»At last! Mozart quartets in new recordings that I can endorse with unbridled enthusiasm. The Klenke Quartett is a young group, founded in 1994, and comprised of four very attractive young women. What struck me immediately about these performances was their freshness. The Klenkes have managed to set aside generations of accreted notions about how these quartets ought to be played, and their approach pays off in spades.«
Annegret Klenke – first violin
Beate Hartmann – second violin
Yvonne Uhlemann – viola
Ruth Kaltenhäuser – cello
The immediate response of the musical world to the Klenke Quartet’s recording of Mozart’s well-known string quartets was one of acclaim and superlatives. In the view of the music magazine, Rondo: „With their precise, controlled, and masterly grasp of the music, the four women of Weimar moved international critics to a storm of enthusiasm.“ According to Deutschland Radio: „They are four equally talented musicians, who interact in the most marvellous, indeed, most exquisite fashion.“ „Historically informed! Beautifully poised!“ exclaimed Gramophone. Fono Forum in its Recommendation of the Month, declared them to be „scaling the musical heights“ and added: „These four string players have contributed a truly remarkable enrichment to a musical catalogue already well stocked with fine interpretations.“ The reviewer of Kulturspiegel commented: „Four players splendidly in harmony with each other, they bring, with their dynamic tempi, both the form and individual features of the works to consummate expression.“ The Quartet achieved surely the most significant mark of recognition in January 2007 at MIDEM in Cannes, the world’s largest and most important music festival, where they received the Classical Award in the category, „Jury Nomination.“
The four musicians who make up the Klenke Quartet are all graduates of the Franz Liszt College of Music in Weimar. Their distinctive artistic characters were formed in working with Norbert Brainin (Amadeus Quartet), Ulrich Beetz (Abegg Trio), Harald Schoneweg (Cherubini Quartet), and Sándor Devich (Bártok Quartet). Since their debut in 1994, they have performed mostly at prestigious German musical events, such as the Mecklenburg-Vorpommern Festival of Music, the Schleswig-Holstein Music Festival, the Rheingau Music Festival, the Kissingen Sommer Festival and the Würzburg and Saxony Mozart festivals, as well as appearing in the Beethoven House in Bonn, and in the President’s Bellevue Palace, and many other venues. In addition, they have been on concert tours through the whole of Europe and North and South America.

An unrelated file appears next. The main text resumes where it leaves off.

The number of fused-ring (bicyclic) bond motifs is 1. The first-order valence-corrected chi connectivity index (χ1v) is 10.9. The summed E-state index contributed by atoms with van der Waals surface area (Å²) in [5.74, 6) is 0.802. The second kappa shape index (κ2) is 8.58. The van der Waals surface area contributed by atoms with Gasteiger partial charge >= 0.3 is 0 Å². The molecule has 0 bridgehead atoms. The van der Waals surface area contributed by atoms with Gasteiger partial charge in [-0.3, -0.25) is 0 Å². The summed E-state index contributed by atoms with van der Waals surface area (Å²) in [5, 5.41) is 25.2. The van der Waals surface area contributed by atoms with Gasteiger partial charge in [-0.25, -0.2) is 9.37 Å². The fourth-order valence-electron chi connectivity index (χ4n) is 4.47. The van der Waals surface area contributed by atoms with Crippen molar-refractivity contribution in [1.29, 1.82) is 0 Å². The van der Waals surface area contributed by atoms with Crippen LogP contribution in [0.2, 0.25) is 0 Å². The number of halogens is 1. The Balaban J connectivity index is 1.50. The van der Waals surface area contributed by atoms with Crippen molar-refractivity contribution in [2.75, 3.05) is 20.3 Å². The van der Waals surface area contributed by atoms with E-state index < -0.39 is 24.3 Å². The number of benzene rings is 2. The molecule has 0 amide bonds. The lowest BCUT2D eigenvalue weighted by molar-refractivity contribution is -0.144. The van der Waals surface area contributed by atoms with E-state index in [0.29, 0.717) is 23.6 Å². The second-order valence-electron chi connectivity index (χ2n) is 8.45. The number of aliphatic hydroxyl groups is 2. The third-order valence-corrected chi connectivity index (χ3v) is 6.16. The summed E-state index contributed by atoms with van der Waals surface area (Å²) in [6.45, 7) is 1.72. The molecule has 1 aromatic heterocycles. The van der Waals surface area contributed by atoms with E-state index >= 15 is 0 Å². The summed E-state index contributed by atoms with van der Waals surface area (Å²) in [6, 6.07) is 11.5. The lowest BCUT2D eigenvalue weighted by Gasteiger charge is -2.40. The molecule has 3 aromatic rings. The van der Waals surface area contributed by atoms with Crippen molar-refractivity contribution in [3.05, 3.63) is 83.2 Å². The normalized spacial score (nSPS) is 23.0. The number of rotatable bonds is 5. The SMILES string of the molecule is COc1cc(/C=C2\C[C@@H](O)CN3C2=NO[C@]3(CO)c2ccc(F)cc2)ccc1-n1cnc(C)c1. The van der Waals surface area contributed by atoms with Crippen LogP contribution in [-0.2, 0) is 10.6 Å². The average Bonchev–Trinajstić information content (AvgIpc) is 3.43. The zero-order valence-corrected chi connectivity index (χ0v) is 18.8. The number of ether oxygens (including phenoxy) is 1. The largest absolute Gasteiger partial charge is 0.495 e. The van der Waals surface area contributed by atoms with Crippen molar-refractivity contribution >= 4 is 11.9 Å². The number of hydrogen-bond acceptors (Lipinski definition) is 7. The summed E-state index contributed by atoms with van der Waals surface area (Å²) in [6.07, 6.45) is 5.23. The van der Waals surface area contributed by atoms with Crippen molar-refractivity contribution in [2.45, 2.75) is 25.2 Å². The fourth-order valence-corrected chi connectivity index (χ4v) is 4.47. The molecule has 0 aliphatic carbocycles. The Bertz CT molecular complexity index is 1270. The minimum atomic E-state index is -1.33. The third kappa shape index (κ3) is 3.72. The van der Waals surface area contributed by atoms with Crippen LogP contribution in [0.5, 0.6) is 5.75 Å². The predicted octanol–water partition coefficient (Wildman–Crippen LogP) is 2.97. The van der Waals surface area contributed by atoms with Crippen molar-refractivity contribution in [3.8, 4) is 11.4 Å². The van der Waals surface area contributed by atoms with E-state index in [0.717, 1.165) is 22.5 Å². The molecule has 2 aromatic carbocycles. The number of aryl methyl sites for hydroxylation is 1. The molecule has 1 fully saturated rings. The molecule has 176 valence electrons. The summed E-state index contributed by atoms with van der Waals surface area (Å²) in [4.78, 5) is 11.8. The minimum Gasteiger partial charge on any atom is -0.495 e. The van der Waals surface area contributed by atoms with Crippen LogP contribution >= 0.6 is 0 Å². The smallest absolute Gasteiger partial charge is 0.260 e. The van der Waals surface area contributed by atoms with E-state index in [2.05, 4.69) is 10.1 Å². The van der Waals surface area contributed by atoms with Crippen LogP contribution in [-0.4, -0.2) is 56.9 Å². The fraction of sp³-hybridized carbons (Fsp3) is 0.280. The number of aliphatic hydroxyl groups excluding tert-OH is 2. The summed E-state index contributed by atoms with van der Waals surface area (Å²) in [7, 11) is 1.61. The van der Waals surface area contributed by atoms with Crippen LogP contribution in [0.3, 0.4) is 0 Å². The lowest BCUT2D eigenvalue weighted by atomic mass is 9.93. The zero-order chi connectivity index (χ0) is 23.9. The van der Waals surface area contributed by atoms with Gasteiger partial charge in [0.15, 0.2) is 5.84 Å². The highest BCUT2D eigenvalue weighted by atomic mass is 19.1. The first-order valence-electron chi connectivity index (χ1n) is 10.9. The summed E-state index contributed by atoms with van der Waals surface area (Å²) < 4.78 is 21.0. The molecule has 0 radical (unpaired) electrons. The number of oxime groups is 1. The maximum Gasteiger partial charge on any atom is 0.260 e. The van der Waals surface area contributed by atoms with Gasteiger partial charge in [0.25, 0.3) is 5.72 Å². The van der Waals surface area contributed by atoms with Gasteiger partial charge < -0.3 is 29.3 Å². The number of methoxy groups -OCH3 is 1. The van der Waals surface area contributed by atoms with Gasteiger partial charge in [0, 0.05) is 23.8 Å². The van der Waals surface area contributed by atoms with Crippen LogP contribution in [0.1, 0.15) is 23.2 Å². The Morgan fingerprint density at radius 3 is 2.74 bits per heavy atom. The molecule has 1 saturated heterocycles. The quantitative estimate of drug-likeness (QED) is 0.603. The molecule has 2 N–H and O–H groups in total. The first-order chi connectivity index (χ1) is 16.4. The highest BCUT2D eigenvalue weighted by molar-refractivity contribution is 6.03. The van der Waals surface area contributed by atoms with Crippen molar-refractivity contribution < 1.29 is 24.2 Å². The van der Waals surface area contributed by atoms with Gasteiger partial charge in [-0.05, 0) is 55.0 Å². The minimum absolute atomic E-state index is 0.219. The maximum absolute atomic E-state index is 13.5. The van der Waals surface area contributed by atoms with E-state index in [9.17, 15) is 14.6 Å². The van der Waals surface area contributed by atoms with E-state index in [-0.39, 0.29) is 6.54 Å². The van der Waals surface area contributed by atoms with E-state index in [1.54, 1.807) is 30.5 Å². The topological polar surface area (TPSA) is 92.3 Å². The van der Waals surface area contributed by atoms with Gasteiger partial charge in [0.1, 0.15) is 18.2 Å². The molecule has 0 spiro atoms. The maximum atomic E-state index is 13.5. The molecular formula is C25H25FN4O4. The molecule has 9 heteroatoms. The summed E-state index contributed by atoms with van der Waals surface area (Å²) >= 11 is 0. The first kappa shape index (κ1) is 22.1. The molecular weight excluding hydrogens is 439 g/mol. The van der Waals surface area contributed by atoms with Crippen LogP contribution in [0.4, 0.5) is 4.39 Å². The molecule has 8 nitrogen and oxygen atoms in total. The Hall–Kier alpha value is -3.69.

In 2006, the players became acquainted with the German-American composer, Ursula Mamlok, with whom they collaborated on the development of her String Quartet no. 2, and which was performed in a „lecture recital“ in the Glocke concert hall in Bremen, at the Heidelberg Spring Festival, and at other venues.
In autumn 2008, the Quartet will be re-appointed Guest Artists in Residence to the Hindemith Institute, based in the Villa La Chance in Blonay, in Switzerland, the last home and work-place of the composer.
Since 2003 they have been regularly performing their own very popular concert sequence, „Auftakt“ (prelude), in the Goethe National Museum in Weimar, which is sponsored by the Association of Chamber Music, and the registered Friends of the Klenke Quartet.
Notable chamber musicians who on occasion join the ensemble include Christina Fassbender (flute), Ragna Schirmer (piano), Martin Stadfeld (piano), Harald Schoneweg (viola), Clemens Trautmann (clarinet), and the members of the Henschel Quartet and of the Vogler Quartet.
In addition to their full range of chamber music, the Klenke Quartet also includes Arnold Schoenberg’s Concert for String Quartet and Orchestra within its repertory. In summer 2008 the Quartet will perform the European premiere of Matthew Hindson’s Concert for String Quartet and Orchestra with the Philharmonic Orchestra of Jena, conducted by Nicolas Milton.
The Artist's Homepage: http://www.klenke-quartett.de/
String Quartets C minor (D 703) “Quartettsatz”, C major (D 46) and A minor (D 804) “Rosamunde”